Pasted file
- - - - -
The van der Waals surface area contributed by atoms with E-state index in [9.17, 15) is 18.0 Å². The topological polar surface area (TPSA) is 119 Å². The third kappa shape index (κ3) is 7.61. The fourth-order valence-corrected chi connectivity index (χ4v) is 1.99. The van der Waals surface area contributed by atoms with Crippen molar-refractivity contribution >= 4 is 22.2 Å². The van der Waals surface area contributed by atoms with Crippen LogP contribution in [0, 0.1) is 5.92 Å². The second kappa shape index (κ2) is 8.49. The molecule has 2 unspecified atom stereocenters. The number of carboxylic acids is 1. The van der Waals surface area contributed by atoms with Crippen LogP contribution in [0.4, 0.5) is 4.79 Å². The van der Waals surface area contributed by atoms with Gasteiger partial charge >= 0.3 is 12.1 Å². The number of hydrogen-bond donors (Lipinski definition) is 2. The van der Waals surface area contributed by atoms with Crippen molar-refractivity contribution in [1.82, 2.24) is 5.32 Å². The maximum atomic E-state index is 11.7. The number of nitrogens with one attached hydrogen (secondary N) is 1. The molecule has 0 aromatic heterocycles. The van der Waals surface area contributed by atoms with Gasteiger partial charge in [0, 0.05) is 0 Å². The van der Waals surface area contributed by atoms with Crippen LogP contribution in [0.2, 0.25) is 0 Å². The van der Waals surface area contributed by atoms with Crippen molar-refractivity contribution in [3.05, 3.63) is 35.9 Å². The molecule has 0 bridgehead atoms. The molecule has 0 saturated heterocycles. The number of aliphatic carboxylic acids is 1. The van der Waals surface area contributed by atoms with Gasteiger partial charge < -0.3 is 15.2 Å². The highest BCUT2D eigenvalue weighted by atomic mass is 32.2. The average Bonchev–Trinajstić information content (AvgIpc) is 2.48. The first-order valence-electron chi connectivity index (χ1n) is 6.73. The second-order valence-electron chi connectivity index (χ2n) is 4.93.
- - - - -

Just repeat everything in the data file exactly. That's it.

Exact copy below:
The van der Waals surface area contributed by atoms with E-state index in [9.17, 15) is 18.0 Å². The topological polar surface area (TPSA) is 119 Å². The third kappa shape index (κ3) is 7.61. The fourth-order valence-corrected chi connectivity index (χ4v) is 1.99. The van der Waals surface area contributed by atoms with Crippen molar-refractivity contribution >= 4 is 22.2 Å². The van der Waals surface area contributed by atoms with Crippen LogP contribution in [0, 0.1) is 5.92 Å². The second kappa shape index (κ2) is 8.49. The molecule has 2 unspecified atom stereocenters. The number of carboxylic acids is 1. The van der Waals surface area contributed by atoms with Crippen LogP contribution in [0.4, 0.5) is 4.79 Å². The van der Waals surface area contributed by atoms with Gasteiger partial charge >= 0.3 is 12.1 Å². The number of hydrogen-bond donors (Lipinski definition) is 2. The van der Waals surface area contributed by atoms with Crippen molar-refractivity contribution in [1.82, 2.24) is 5.32 Å². The maximum atomic E-state index is 11.7. The number of nitrogens with one attached hydrogen (secondary N) is 1. The molecule has 0 aromatic heterocycles. The van der Waals surface area contributed by atoms with Gasteiger partial charge in [0, 0.05) is 0 Å². The van der Waals surface area contributed by atoms with Crippen LogP contribution in [0.2, 0.25) is 0 Å². The van der Waals surface area contributed by atoms with Crippen molar-refractivity contribution in [3.05, 3.63) is 35.9 Å². The molecule has 0 bridgehead atoms. The molecule has 0 saturated heterocycles. The number of aliphatic carboxylic acids is 1. The van der Waals surface area contributed by atoms with Gasteiger partial charge < -0.3 is 15.2 Å². The highest BCUT2D eigenvalue weighted by atomic mass is 32.2. The average Bonchev–Trinajstić information content (AvgIpc) is 2.48. The first-order valence-electron chi connectivity index (χ1n) is 6.73. The second-order valence-electron chi connectivity index (χ2n) is 4.93.